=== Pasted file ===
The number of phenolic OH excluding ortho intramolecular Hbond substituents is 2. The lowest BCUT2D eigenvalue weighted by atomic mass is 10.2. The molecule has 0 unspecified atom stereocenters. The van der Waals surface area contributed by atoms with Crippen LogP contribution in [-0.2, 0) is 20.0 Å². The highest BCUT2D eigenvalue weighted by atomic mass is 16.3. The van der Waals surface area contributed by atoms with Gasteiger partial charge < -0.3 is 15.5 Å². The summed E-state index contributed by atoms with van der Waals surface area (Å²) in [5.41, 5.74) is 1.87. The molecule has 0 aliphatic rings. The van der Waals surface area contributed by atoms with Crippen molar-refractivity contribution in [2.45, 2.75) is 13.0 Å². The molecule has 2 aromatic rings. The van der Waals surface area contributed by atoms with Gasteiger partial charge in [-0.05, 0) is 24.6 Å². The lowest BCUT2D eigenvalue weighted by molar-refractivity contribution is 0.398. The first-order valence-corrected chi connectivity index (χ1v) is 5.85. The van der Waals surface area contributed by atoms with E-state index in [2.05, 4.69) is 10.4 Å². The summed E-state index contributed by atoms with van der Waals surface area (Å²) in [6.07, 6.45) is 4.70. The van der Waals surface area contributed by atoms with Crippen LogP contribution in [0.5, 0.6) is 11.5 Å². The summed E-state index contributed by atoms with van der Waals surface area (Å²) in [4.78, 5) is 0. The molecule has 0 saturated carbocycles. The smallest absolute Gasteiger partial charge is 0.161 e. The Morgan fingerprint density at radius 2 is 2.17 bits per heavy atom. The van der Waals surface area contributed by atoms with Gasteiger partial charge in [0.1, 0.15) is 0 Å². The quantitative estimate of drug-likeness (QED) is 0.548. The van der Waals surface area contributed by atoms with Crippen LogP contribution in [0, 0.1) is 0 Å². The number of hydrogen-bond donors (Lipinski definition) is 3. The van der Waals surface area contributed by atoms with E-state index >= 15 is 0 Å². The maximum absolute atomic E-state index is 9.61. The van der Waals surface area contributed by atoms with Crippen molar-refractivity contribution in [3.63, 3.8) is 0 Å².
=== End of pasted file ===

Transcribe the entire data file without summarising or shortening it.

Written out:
The number of phenolic OH excluding ortho intramolecular Hbond substituents is 2. The lowest BCUT2D eigenvalue weighted by atomic mass is 10.2. The molecule has 0 unspecified atom stereocenters. The van der Waals surface area contributed by atoms with Crippen LogP contribution in [-0.2, 0) is 20.0 Å². The highest BCUT2D eigenvalue weighted by atomic mass is 16.3. The van der Waals surface area contributed by atoms with Gasteiger partial charge < -0.3 is 15.5 Å². The summed E-state index contributed by atoms with van der Waals surface area (Å²) in [5.41, 5.74) is 1.87. The molecule has 0 aliphatic rings. The van der Waals surface area contributed by atoms with Crippen molar-refractivity contribution in [2.45, 2.75) is 13.0 Å². The molecule has 2 aromatic rings. The van der Waals surface area contributed by atoms with Gasteiger partial charge in [-0.05, 0) is 24.6 Å². The lowest BCUT2D eigenvalue weighted by molar-refractivity contribution is 0.398. The first-order valence-corrected chi connectivity index (χ1v) is 5.85. The van der Waals surface area contributed by atoms with E-state index in [2.05, 4.69) is 10.4 Å². The summed E-state index contributed by atoms with van der Waals surface area (Å²) in [6.07, 6.45) is 4.70. The van der Waals surface area contributed by atoms with Crippen LogP contribution in [0.5, 0.6) is 11.5 Å². The summed E-state index contributed by atoms with van der Waals surface area (Å²) in [4.78, 5) is 0. The molecule has 0 saturated carbocycles. The smallest absolute Gasteiger partial charge is 0.161 e. The Morgan fingerprint density at radius 2 is 2.17 bits per heavy atom. The van der Waals surface area contributed by atoms with Gasteiger partial charge in [0.1, 0.15) is 0 Å². The quantitative estimate of drug-likeness (QED) is 0.548. The van der Waals surface area contributed by atoms with Crippen LogP contribution in [0, 0.1) is 0 Å². The number of hydrogen-bond donors (Lipinski definition) is 3. The van der Waals surface area contributed by atoms with E-state index >= 15 is 0 Å². The maximum absolute atomic E-state index is 9.61. The van der Waals surface area contributed by atoms with Crippen molar-refractivity contribution in [3.63, 3.8) is 0 Å².